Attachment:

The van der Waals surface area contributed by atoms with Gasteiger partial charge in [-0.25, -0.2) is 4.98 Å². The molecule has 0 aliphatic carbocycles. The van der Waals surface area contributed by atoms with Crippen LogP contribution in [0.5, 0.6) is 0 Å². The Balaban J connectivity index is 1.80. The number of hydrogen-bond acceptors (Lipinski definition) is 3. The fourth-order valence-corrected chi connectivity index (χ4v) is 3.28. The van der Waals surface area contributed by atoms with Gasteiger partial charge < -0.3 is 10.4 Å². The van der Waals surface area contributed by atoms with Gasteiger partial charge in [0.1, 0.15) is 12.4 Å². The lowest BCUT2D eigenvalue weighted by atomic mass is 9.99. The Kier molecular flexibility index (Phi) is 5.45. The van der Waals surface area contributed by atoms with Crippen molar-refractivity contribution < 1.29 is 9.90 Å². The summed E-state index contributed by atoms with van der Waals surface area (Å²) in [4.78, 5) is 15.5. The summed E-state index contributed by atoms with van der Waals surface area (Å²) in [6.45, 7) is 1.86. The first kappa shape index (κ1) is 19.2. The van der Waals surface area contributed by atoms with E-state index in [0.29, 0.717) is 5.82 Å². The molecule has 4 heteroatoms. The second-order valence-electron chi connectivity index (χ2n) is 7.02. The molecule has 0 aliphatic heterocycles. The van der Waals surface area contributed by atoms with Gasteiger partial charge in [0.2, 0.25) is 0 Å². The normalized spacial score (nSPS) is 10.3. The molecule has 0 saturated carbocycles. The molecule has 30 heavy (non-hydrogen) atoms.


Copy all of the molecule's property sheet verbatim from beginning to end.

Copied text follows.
The van der Waals surface area contributed by atoms with Gasteiger partial charge in [-0.25, -0.2) is 4.98 Å². The molecule has 0 aliphatic carbocycles. The van der Waals surface area contributed by atoms with Crippen LogP contribution in [0.5, 0.6) is 0 Å². The Balaban J connectivity index is 1.80. The number of hydrogen-bond acceptors (Lipinski definition) is 3. The fourth-order valence-corrected chi connectivity index (χ4v) is 3.28. The van der Waals surface area contributed by atoms with Gasteiger partial charge < -0.3 is 10.4 Å². The van der Waals surface area contributed by atoms with Gasteiger partial charge in [0.1, 0.15) is 12.4 Å². The lowest BCUT2D eigenvalue weighted by atomic mass is 9.99. The Kier molecular flexibility index (Phi) is 5.45. The van der Waals surface area contributed by atoms with Crippen molar-refractivity contribution < 1.29 is 9.90 Å². The summed E-state index contributed by atoms with van der Waals surface area (Å²) in [4.78, 5) is 15.5. The summed E-state index contributed by atoms with van der Waals surface area (Å²) in [6.45, 7) is 1.86. The first kappa shape index (κ1) is 19.2. The van der Waals surface area contributed by atoms with E-state index in [0.29, 0.717) is 5.82 Å². The molecule has 4 heteroatoms. The second-order valence-electron chi connectivity index (χ2n) is 7.02. The molecule has 0 aliphatic heterocycles. The van der Waals surface area contributed by atoms with Gasteiger partial charge in [0.2, 0.25) is 0 Å². The normalized spacial score (nSPS) is 10.3. The molecule has 0 saturated carbocycles. The molecule has 30 heavy (non-hydrogen) atoms.